is too small to have an Employee Handbook. If you have employees – regardless of the number – you should set up rules and policies for guidance. When your organization is small is actually a good time to establish this guide because it will serve you well as your staff size increases. An established Employee Handbook provides a baseline for governing and a gauge that you can set measurement (and therefore quality standards) by. The handbook also gives your employees parameters or boundaries to abide by and helps them to understand what you expect of them.
One of the most uncomfortable and unprofessional situations to experience is working a company that does not standardize the way it operates. Basically, it is just asking for trouble to have no ground rules to follow. Without the rules you’re just sort of making it up as you go. When there are written guidelines, no one can dispute decisions – whether they are positive (promotions/accolades) or negative (probation/dismissal). It makes things simple because they are plainly stated and available for everyone’s reference.
An Employee Handbook helps you avoid:
- Detrimental business interruptions, such as favoritism and discrimination, are non-issues.
- Failure to appropriately respond to crisis situations is eliminated.
- Confusion about required benefits is cleared up.
- Unclear holiday or vacation policies are defined.
- Employee frustration over unclear guidance and expectations.
Creating an Employee Handbook simplifies running your business.
The Small Business Association (www.SBA.gov) is a tremendous resource for you as a small business as you try to put the best pieces of your business puzzle together. Almost every general business component that you can think of is covered there. It is vital to review information from such resources to ensure that you are covered in the way you operate, handle hiring and employees, wages, taxes, benefits and customers and in the way your finances and organization structure is defined.
An Employee Handbook is the piece of the puzzle that we’re covering today, but explore the SBA’s site. You’re sure to learn or confirm lots of important business details!
Purpose of Your Employee Handbook
Your Employee Handbook is the most important communication tool between you and your employees. A well-written handbook establishes your expectations for your employees, and describes what they can expect from your company. An employee handbook should describe your legal obligations as an employer, and your employees’ rights.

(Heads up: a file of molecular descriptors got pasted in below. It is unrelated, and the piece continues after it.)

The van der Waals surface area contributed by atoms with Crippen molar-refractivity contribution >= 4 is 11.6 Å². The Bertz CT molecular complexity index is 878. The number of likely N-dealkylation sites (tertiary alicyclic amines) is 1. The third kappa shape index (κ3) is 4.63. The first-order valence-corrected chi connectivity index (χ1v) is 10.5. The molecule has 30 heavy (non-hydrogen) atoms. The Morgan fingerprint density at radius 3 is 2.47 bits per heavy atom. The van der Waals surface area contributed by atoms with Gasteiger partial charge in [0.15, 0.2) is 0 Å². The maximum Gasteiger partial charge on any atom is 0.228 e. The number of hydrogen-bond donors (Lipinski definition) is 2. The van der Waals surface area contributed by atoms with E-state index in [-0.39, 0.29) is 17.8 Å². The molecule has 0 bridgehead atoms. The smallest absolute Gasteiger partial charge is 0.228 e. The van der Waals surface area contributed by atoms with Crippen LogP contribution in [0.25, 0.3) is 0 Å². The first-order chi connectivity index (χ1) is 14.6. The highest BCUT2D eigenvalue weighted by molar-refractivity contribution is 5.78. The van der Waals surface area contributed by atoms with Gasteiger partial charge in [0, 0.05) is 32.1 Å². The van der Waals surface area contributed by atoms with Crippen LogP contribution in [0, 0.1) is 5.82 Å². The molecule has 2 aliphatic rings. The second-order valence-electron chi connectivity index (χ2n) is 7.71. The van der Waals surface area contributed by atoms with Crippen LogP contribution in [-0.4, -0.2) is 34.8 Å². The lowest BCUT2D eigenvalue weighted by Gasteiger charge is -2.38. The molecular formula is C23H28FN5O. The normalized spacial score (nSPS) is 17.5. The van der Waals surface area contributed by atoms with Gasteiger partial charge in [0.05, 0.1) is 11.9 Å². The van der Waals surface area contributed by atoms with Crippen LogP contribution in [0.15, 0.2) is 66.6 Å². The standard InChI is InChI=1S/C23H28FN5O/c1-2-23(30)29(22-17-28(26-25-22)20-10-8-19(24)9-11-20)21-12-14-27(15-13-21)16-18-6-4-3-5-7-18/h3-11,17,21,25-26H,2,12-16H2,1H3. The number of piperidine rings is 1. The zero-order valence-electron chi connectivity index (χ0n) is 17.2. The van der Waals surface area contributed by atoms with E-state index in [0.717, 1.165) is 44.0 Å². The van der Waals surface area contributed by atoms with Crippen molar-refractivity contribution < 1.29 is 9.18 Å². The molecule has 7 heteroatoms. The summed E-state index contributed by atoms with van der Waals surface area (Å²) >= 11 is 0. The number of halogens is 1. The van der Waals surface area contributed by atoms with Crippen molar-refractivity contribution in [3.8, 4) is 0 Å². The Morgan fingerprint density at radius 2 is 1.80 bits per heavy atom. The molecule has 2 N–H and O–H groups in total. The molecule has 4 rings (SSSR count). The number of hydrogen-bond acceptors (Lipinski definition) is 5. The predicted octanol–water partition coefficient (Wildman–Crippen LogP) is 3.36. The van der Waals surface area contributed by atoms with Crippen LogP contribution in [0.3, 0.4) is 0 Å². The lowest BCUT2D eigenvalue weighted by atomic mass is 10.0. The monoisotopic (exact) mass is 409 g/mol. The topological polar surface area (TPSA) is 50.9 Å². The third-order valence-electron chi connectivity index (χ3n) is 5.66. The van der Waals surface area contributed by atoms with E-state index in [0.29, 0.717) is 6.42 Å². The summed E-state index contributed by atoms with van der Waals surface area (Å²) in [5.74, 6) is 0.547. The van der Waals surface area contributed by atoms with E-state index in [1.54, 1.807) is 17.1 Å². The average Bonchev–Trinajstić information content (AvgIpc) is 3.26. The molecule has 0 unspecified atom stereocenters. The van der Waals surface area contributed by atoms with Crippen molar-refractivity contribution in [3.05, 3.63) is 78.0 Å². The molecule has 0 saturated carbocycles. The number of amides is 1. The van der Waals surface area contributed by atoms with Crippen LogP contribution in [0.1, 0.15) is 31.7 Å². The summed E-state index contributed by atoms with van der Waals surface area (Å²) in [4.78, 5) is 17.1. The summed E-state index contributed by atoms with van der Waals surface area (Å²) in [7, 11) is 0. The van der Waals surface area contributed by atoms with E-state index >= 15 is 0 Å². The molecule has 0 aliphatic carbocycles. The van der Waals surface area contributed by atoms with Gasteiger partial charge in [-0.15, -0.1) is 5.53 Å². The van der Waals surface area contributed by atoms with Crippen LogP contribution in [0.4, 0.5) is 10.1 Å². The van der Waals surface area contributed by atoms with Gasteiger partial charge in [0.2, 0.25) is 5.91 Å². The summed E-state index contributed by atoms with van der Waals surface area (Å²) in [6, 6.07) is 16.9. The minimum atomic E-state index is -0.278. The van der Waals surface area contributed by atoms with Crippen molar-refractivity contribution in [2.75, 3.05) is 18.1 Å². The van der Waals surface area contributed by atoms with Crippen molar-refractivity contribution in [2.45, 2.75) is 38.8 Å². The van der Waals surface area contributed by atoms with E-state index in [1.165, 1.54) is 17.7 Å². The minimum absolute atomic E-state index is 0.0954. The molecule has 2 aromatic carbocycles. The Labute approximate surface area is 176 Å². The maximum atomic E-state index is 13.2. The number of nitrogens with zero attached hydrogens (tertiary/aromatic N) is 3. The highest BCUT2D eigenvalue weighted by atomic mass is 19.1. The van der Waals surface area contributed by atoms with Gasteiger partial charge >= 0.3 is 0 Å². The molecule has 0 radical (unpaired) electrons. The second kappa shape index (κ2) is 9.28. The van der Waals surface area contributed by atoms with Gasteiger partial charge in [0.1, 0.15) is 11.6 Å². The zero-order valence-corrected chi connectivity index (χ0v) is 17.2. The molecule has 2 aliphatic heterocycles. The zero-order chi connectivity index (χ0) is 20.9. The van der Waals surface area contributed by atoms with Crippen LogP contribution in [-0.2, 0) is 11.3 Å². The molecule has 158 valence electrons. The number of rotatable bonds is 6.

Components of Your Handbook
The most effective employee handbooks cover:
Non-Disclosure Agreements (NDAs) and Conflict of Interest Statements
Although NDAs are not legally required, having employees sign NDAs and conflict of interest statements helps to protect your trade secrets and company proprietary information.
As an employer you must comply with the equal employment opportunity laws prohibiting discrimination and harassment, including the Americans with Disabilities Act. Your employee handbook should include a section about these laws, and how your employees are expected to comply.
The Employment Discrimination and Harassment guide provides information on your legal requirements as an employer.
You should clearly explain to your employees that your company will make necessary deductions for federal and state taxes, as well as voluntary deductions for the company’s benefits programs. In addition, you should outline your company’s legal obligations regarding overtime pay, pay schedules, performance reviews and salary increases, time keeping, breaks and bonus compensation.
The following SBA resource pages provide information on your legal requirements as an employer:
• Wage & Hour Laws
Within the handbook, describe your company’s policies regarding work hours and schedules, attendance, punctuality and reporting absences, along with guidelines for flexible schedules and telecommuting, if offered.
Standards of Conduct